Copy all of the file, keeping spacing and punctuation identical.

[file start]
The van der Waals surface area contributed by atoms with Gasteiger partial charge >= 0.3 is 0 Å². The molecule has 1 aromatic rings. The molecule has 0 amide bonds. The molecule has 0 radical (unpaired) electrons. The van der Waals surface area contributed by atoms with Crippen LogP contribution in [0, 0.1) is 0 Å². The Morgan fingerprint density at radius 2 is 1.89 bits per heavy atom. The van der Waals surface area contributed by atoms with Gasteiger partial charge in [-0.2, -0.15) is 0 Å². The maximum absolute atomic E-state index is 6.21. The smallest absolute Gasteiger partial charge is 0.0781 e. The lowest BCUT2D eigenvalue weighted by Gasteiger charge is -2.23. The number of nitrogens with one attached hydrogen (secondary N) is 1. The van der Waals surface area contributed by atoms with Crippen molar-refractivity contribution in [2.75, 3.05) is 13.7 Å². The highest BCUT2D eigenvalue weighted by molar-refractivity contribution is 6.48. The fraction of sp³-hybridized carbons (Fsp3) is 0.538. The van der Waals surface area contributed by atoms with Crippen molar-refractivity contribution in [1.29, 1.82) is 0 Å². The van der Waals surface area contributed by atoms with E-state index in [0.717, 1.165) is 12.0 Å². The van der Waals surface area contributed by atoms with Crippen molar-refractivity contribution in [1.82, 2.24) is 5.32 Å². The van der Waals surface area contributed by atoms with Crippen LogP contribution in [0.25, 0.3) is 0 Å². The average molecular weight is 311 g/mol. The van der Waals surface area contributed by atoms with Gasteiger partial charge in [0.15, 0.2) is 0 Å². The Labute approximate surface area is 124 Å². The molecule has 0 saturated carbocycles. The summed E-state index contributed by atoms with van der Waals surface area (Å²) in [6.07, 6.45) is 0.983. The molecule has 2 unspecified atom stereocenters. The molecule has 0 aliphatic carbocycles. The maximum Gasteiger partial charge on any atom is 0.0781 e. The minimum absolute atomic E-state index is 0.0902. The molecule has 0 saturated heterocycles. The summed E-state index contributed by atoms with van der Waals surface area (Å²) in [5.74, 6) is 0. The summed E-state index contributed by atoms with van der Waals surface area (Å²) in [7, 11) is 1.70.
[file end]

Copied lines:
The van der Waals surface area contributed by atoms with Gasteiger partial charge >= 0.3 is 0 Å². The molecule has 1 aromatic rings. The molecule has 0 amide bonds. The molecule has 0 radical (unpaired) electrons. The van der Waals surface area contributed by atoms with Crippen LogP contribution in [0, 0.1) is 0 Å². The Morgan fingerprint density at radius 2 is 1.89 bits per heavy atom. The van der Waals surface area contributed by atoms with Gasteiger partial charge in [-0.2, -0.15) is 0 Å². The maximum absolute atomic E-state index is 6.21. The smallest absolute Gasteiger partial charge is 0.0781 e. The lowest BCUT2D eigenvalue weighted by Gasteiger charge is -2.23. The number of nitrogens with one attached hydrogen (secondary N) is 1. The van der Waals surface area contributed by atoms with Crippen molar-refractivity contribution in [2.75, 3.05) is 13.7 Å². The highest BCUT2D eigenvalue weighted by molar-refractivity contribution is 6.48. The fraction of sp³-hybridized carbons (Fsp3) is 0.538. The van der Waals surface area contributed by atoms with Crippen molar-refractivity contribution in [1.29, 1.82) is 0 Å². The van der Waals surface area contributed by atoms with E-state index in [0.717, 1.165) is 12.0 Å². The van der Waals surface area contributed by atoms with Crippen molar-refractivity contribution in [1.82, 2.24) is 5.32 Å². The van der Waals surface area contributed by atoms with Crippen LogP contribution in [0.25, 0.3) is 0 Å². The average molecular weight is 311 g/mol. The van der Waals surface area contributed by atoms with Gasteiger partial charge in [0.15, 0.2) is 0 Å². The Labute approximate surface area is 124 Å². The molecule has 0 saturated carbocycles. The summed E-state index contributed by atoms with van der Waals surface area (Å²) in [6.07, 6.45) is 0.983. The molecule has 2 unspecified atom stereocenters. The molecule has 0 aliphatic carbocycles. The maximum Gasteiger partial charge on any atom is 0.0781 e. The minimum absolute atomic E-state index is 0.0902. The molecule has 0 saturated heterocycles. The summed E-state index contributed by atoms with van der Waals surface area (Å²) in [5.74, 6) is 0. The summed E-state index contributed by atoms with van der Waals surface area (Å²) in [7, 11) is 1.70.